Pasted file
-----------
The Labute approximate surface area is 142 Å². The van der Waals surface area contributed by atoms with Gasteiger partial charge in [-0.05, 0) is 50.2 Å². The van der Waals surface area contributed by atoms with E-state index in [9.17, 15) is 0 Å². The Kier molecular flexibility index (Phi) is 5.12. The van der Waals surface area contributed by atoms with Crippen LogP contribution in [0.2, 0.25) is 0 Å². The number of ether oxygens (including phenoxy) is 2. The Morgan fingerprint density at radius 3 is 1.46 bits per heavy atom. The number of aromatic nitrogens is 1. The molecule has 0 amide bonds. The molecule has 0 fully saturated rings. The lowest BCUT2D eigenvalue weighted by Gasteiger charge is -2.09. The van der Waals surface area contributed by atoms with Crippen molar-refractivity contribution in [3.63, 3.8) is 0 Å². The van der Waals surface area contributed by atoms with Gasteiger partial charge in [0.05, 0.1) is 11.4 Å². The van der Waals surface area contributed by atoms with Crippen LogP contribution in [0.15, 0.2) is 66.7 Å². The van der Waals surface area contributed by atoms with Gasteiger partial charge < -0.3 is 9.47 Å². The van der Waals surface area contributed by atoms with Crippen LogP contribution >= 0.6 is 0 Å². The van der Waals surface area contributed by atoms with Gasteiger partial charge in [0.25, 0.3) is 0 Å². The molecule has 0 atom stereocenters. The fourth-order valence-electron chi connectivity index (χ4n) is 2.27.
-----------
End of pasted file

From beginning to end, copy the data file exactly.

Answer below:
The Labute approximate surface area is 142 Å². The van der Waals surface area contributed by atoms with Gasteiger partial charge in [-0.05, 0) is 50.2 Å². The van der Waals surface area contributed by atoms with E-state index in [9.17, 15) is 0 Å². The Kier molecular flexibility index (Phi) is 5.12. The van der Waals surface area contributed by atoms with Crippen LogP contribution in [0.2, 0.25) is 0 Å². The number of ether oxygens (including phenoxy) is 2. The Morgan fingerprint density at radius 3 is 1.46 bits per heavy atom. The number of aromatic nitrogens is 1. The molecule has 0 amide bonds. The molecule has 0 fully saturated rings. The lowest BCUT2D eigenvalue weighted by Gasteiger charge is -2.09. The van der Waals surface area contributed by atoms with Crippen molar-refractivity contribution in [3.63, 3.8) is 0 Å². The van der Waals surface area contributed by atoms with Gasteiger partial charge in [0.05, 0.1) is 11.4 Å². The van der Waals surface area contributed by atoms with Crippen LogP contribution in [0.15, 0.2) is 66.7 Å². The van der Waals surface area contributed by atoms with Gasteiger partial charge < -0.3 is 9.47 Å². The van der Waals surface area contributed by atoms with Crippen LogP contribution >= 0.6 is 0 Å². The van der Waals surface area contributed by atoms with Gasteiger partial charge in [0.25, 0.3) is 0 Å². The molecule has 0 atom stereocenters. The fourth-order valence-electron chi connectivity index (χ4n) is 2.27.